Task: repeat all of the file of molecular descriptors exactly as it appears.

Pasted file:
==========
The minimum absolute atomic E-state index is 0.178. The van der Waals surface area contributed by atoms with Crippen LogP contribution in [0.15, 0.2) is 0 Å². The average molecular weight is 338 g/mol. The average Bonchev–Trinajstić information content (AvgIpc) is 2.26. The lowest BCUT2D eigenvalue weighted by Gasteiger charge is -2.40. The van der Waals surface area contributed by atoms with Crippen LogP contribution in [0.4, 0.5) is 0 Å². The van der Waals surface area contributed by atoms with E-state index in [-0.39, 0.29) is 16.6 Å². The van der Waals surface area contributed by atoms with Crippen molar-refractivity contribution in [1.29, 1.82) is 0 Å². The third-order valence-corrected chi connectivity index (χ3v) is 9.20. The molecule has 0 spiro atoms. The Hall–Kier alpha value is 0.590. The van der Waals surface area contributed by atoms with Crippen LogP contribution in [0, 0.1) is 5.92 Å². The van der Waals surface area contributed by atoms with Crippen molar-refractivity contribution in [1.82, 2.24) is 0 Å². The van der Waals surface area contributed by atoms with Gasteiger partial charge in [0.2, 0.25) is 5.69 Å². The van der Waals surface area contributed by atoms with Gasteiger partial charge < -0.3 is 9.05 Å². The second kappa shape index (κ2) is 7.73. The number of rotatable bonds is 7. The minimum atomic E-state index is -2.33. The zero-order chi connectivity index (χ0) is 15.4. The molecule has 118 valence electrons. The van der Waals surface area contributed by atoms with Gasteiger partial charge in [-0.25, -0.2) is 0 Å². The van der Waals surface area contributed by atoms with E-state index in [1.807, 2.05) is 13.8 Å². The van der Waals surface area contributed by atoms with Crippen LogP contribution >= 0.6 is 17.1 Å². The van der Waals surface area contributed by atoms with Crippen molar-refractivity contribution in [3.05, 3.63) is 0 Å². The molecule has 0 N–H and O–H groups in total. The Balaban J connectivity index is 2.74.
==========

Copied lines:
The minimum absolute atomic E-state index is 0.178. The van der Waals surface area contributed by atoms with Crippen LogP contribution in [0.15, 0.2) is 0 Å². The average molecular weight is 338 g/mol. The average Bonchev–Trinajstić information content (AvgIpc) is 2.26. The lowest BCUT2D eigenvalue weighted by Gasteiger charge is -2.40. The van der Waals surface area contributed by atoms with Crippen LogP contribution in [0.4, 0.5) is 0 Å². The van der Waals surface area contributed by atoms with E-state index in [-0.39, 0.29) is 16.6 Å². The van der Waals surface area contributed by atoms with Crippen molar-refractivity contribution in [1.29, 1.82) is 0 Å². The third-order valence-corrected chi connectivity index (χ3v) is 9.20. The molecule has 0 spiro atoms. The Hall–Kier alpha value is 0.590. The van der Waals surface area contributed by atoms with Crippen LogP contribution in [0, 0.1) is 5.92 Å². The van der Waals surface area contributed by atoms with Crippen molar-refractivity contribution in [1.82, 2.24) is 0 Å². The van der Waals surface area contributed by atoms with Gasteiger partial charge in [0.2, 0.25) is 5.69 Å². The van der Waals surface area contributed by atoms with Gasteiger partial charge < -0.3 is 9.05 Å². The second kappa shape index (κ2) is 7.73. The number of rotatable bonds is 7. The minimum atomic E-state index is -2.33. The zero-order chi connectivity index (χ0) is 15.4. The molecule has 118 valence electrons. The van der Waals surface area contributed by atoms with Gasteiger partial charge in [-0.25, -0.2) is 0 Å². The van der Waals surface area contributed by atoms with E-state index in [1.807, 2.05) is 13.8 Å². The van der Waals surface area contributed by atoms with Crippen LogP contribution >= 0.6 is 17.1 Å². The van der Waals surface area contributed by atoms with Crippen molar-refractivity contribution in [3.05, 3.63) is 0 Å². The molecule has 0 N–H and O–H groups in total. The Balaban J connectivity index is 2.74.